Pawan Agarwal, an official in West Bengal and author of a book on Indian higher education, says there is little awareness of Canadian schools in his country, despite the large number of Canadians of Indian descent. "The United States is the obvious choice for most Indian students, especially at the graduate level," he told the same Ottawa meeting. If Canadian schools hope to attract more Indian students, they need to be visible, he said, urging them to work together and suggesting a "Canadian campus" might be the answer.
Paul Davidson, president of the AUCC, says until recently most universities have concentrated their recruiting efforts in such countries as China, the legacy of long-standing relationships cultivated by a succession of federal and university leaders. He characterizes efforts in India as "episodic and sporadic," and the numbers back that up: At last count, there were more than 42,000 students from China in Canada, compared with 7,000 Indian students.
Siddhartha Kumar is one of them. The 24-year-old masters student landed in Edmonton from Mumbai eight months ago. His attraction to the country was based not on an organized recruiting effort, but on a personal connection - a professor at the University of Alberta taught him in India as an undergraduate.
Now halfway through his engineering program, he's fielding e-mails from other students in India curious to know about his experience. "I think we will see more," he predicted. "People do prefer the U.S., but they are starting to think more about Canada."
University of Alberta president Indira Samarasekera, a native of Sri Lanka who came to Canada as a graduate student, has made it something of a personal mission to make that happen. She has gone to India five times in as many years and visited high schools with a history of graduates who study abroad. She has also reached out to the Indian community in Canada, urging business leaders to help Canadian universities make headway in their native country.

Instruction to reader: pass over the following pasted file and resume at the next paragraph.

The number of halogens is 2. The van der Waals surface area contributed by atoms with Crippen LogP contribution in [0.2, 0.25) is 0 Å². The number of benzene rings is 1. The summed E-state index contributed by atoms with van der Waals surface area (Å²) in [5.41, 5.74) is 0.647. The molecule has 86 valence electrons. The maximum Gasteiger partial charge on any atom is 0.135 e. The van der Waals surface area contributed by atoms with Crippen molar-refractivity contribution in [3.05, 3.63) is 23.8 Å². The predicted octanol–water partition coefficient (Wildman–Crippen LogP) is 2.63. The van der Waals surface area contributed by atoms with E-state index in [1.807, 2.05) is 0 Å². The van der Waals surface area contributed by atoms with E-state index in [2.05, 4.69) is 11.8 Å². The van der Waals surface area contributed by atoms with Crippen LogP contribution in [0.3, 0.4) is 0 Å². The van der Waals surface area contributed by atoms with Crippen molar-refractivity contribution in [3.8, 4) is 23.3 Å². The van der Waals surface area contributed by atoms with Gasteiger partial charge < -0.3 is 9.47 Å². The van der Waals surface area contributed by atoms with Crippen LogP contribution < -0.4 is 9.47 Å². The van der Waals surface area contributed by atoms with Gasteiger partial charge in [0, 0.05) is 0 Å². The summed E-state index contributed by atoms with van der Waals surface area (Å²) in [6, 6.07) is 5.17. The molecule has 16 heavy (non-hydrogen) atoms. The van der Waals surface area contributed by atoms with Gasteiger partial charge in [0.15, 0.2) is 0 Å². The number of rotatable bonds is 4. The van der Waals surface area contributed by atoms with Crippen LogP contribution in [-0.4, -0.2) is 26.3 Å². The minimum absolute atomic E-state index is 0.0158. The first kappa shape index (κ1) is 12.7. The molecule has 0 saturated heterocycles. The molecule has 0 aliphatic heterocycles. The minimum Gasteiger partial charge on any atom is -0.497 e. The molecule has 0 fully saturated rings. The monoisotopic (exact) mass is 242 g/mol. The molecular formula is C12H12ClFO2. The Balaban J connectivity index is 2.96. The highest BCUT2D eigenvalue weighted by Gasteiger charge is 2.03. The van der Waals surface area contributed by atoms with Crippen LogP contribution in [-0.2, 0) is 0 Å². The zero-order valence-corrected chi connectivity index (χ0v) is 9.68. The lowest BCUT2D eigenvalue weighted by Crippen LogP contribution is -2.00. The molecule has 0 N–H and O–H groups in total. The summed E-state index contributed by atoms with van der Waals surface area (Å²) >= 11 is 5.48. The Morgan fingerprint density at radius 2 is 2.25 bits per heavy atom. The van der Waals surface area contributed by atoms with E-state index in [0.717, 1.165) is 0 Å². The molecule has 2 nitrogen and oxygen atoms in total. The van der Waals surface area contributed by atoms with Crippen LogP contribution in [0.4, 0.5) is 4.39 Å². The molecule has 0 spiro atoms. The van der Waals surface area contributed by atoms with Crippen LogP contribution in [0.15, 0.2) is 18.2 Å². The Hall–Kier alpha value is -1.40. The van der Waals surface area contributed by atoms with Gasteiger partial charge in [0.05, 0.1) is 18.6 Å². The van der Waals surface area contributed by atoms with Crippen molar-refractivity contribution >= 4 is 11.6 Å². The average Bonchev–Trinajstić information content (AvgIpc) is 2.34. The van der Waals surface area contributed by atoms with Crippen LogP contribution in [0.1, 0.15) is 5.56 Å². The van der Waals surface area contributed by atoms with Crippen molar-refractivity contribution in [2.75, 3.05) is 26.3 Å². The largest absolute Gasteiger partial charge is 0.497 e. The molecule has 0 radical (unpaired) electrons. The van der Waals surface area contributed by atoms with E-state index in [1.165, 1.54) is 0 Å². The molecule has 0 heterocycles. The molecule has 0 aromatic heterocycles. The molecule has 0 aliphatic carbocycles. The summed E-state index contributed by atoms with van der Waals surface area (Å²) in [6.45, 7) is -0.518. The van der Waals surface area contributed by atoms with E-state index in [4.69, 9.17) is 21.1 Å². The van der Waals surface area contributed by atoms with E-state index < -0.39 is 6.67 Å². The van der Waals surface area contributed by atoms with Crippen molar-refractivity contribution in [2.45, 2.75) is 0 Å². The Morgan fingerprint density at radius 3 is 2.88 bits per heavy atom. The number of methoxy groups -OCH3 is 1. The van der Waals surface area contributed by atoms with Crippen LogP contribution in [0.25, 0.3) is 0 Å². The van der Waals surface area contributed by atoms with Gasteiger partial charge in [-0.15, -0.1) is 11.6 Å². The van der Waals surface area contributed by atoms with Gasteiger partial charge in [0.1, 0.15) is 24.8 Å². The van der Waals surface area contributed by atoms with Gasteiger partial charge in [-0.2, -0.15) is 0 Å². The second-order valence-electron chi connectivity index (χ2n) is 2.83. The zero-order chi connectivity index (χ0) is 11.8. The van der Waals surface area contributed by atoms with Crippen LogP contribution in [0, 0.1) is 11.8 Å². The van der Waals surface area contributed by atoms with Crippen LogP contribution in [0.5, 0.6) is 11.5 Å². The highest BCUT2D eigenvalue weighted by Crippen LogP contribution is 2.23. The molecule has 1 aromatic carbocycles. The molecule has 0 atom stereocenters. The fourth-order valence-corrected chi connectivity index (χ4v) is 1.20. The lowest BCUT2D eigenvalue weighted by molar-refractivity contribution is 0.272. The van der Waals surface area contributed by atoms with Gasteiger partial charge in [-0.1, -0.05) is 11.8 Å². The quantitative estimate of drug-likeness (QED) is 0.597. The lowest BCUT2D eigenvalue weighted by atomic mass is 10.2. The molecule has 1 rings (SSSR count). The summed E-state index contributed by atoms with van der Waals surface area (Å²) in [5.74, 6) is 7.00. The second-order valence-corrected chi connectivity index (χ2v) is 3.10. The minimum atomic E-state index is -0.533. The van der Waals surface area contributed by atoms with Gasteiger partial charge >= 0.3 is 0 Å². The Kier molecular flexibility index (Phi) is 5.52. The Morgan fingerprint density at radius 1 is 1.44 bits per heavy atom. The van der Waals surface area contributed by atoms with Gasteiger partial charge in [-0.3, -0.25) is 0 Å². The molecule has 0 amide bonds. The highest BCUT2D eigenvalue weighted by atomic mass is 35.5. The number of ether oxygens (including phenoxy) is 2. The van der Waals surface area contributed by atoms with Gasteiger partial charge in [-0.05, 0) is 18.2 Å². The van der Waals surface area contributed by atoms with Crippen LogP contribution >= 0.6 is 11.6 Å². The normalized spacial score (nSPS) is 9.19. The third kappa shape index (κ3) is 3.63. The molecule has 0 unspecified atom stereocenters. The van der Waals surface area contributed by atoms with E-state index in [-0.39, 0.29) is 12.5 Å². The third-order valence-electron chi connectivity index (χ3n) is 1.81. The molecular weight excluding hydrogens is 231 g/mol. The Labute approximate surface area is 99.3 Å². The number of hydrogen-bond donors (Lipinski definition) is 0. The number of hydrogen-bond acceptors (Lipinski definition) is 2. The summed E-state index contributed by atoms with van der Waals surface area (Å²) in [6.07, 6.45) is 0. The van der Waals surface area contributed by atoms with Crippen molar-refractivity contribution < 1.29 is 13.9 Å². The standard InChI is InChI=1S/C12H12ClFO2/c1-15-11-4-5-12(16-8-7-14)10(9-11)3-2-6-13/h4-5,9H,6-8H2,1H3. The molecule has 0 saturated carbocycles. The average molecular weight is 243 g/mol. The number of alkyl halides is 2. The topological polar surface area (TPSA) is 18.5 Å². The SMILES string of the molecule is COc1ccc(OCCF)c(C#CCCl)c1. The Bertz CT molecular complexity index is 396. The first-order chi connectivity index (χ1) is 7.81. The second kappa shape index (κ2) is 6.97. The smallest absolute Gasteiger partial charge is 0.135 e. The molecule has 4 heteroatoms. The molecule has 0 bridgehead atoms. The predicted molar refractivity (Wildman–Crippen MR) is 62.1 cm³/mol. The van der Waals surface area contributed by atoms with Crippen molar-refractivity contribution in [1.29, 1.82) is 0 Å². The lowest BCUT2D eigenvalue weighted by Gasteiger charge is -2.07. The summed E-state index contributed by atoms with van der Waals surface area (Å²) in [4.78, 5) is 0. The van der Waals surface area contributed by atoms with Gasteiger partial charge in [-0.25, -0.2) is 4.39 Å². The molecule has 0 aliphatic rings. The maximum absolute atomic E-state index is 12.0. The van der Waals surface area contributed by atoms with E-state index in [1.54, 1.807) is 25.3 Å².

"Indian students are not coming here because they simply don't know," she said. "We have to market ourselves as a collective to have an impact the way that Australia has been so successful."
While many, including Ontario's Mr. McGuinty, point to Australia with its $15-billion overseas student industry as an example, it also provides a cautionary tale. The system, which provides students with a fast track to residency status, has been riddled with abuses, a recent government report found. Physical attacks on Indian students studying there, including a fatal stabbing, also are giving parents second thoughts about the benefits of an Australian education, leading to a drop in overseas applications.
To York's Mr. Horvath, Canadian universities need to act now and be ready to invest for the long term. Being one of the first foreign schools ready to build a campus when new legislation is passed later this year has put Schulich on the front pages of the Indian press, along with such U.S. schools as Virginia and Georgia Tech, which also have plans for campuses.
"I want to be the first foreign MBA program going into India because of the attention we are going to get," said Mr. Horvath, who in 2005 opened an office in Mumbai and this year also began a joint MBA with a local school there, actions he said helped pave the way for the new campus.
Mr. Davidson at AUCC agrees that Canadian universities need to move quickly to gain momentum in India, partly because of the setbacks suffered by Australia. He also has planned this fall's trip by university presidents to make an impression on politicians at home, hoping they will include more money for marketing in next year's budgets.
"There is a window that is open," he said, "but it will close."